Definition of cudgel in English:

cudgel

Line breaks: cudgel
Pronunciation: /ˈkʌdʒ(ə)l
 
/

noun

verb (cudgels, cudgelling, cudgelled; US cudgels, cudgeling, cudgeled)

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  • Beat with a cudgel: they would lie in wait and cudgel her to death
    More example sentences
    • The fact that we get along at all with out cudgelling each other to death is one of life's minor miracles.
    • Virgil's lines are as a shepherd's staff, for cudgeling foes or correcting friends.
    • We are being cudgeled into agreeing to wars of aggression, to make first use of nuclear weapons and to put weapons in outer space.
    Synonyms
    bludgeon, club, beat, batter, bash; attack, assault
    British informal cosh

Phrases

cudgel one's brain (or brains)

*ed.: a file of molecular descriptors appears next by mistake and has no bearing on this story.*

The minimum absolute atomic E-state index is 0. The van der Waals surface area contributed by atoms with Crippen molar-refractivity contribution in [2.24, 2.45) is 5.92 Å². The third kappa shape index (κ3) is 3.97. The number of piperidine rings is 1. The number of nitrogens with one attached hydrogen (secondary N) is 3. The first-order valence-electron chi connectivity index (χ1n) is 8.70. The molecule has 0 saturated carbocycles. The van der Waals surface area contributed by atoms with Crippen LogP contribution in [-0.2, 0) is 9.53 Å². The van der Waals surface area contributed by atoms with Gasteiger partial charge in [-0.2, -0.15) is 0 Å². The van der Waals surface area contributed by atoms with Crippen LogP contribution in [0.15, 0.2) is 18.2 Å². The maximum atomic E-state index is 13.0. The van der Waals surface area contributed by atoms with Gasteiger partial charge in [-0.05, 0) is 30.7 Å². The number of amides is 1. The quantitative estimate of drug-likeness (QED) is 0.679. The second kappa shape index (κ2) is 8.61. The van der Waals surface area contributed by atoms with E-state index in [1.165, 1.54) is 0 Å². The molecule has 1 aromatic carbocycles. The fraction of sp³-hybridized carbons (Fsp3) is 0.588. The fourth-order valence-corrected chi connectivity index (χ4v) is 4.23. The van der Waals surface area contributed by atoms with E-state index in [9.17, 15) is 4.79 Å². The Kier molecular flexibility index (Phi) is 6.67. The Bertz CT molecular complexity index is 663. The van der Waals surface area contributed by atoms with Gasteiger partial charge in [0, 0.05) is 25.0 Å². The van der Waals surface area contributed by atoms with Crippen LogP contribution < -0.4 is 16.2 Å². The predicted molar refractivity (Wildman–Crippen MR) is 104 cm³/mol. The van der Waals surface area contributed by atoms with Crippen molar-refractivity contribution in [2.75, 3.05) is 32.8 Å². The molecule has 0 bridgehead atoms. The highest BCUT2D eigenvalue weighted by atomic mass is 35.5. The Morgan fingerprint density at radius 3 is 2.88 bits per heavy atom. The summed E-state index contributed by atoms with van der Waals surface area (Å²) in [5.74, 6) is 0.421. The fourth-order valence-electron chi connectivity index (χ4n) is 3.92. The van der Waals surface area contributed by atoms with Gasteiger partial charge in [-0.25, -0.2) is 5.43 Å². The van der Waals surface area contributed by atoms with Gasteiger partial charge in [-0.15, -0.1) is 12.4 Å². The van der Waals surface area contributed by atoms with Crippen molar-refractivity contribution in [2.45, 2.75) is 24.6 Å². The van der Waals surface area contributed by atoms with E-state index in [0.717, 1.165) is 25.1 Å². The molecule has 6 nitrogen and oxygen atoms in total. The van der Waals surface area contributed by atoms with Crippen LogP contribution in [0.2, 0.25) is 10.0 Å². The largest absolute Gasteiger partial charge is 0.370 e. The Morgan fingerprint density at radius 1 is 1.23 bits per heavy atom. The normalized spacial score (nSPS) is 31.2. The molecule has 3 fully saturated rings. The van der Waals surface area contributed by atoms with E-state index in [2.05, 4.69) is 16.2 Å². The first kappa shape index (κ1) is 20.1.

British Think hard about a problem: she cudgelled her brain, trying to decide what had caused such an about-face
More example sentences
  • But for all of that, the breakthrough wouldn't come, however hard I cudgeled my brains.
  • I spent half my time in London, pontificating on everything from superpower disarmament to Scottish nationalism, half in Oxford, cudgelling my brains into understanding the German hyper-inflation of 1923.
  • So we are forever cudgelling our brains and therefore scowling.

take up the cudgels

Start to defend or support someone or something strongly: there was no one else to take up the cudgels on their behalf
More example sentences
  • She is adamant there is need to again take up the cudgels and for people to become involved in a campaign to have a general hospital located in Carlow Town.
  • Last week the government took up the cudgels and lodged a formal complaint that could eventually lead to a full-scale trade dispute.
  • She took up the cudgels at the recent protest meeting at the Wyvern Club in Church Walk, when many town councillors and members of local groups voiced their opposition to the closure.

Origin

Old English cycgel, of unknown origin.

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